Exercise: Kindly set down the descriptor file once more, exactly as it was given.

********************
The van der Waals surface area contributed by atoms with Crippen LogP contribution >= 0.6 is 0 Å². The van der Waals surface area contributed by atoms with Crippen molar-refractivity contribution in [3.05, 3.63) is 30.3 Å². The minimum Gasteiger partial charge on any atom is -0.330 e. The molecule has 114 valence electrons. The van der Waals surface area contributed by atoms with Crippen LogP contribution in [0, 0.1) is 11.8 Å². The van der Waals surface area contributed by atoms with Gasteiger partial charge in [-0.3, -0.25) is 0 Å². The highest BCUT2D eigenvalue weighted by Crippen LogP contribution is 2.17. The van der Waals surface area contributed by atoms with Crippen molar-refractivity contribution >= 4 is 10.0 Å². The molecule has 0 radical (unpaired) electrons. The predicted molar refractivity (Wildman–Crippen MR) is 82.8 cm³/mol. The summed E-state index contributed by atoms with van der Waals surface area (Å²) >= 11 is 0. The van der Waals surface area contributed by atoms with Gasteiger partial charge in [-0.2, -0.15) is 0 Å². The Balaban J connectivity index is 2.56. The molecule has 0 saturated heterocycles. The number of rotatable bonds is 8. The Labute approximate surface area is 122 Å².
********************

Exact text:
The van der Waals surface area contributed by atoms with Crippen LogP contribution >= 0.6 is 0 Å². The van der Waals surface area contributed by atoms with Crippen molar-refractivity contribution in [3.05, 3.63) is 30.3 Å². The minimum Gasteiger partial charge on any atom is -0.330 e. The molecule has 114 valence electrons. The van der Waals surface area contributed by atoms with Crippen LogP contribution in [0, 0.1) is 11.8 Å². The van der Waals surface area contributed by atoms with Gasteiger partial charge in [-0.3, -0.25) is 0 Å². The highest BCUT2D eigenvalue weighted by Crippen LogP contribution is 2.17. The van der Waals surface area contributed by atoms with Crippen molar-refractivity contribution >= 4 is 10.0 Å². The molecule has 0 radical (unpaired) electrons. The predicted molar refractivity (Wildman–Crippen MR) is 82.8 cm³/mol. The summed E-state index contributed by atoms with van der Waals surface area (Å²) >= 11 is 0. The van der Waals surface area contributed by atoms with Gasteiger partial charge in [-0.2, -0.15) is 0 Å². The Balaban J connectivity index is 2.56. The molecule has 0 saturated heterocycles. The number of rotatable bonds is 8. The Labute approximate surface area is 122 Å².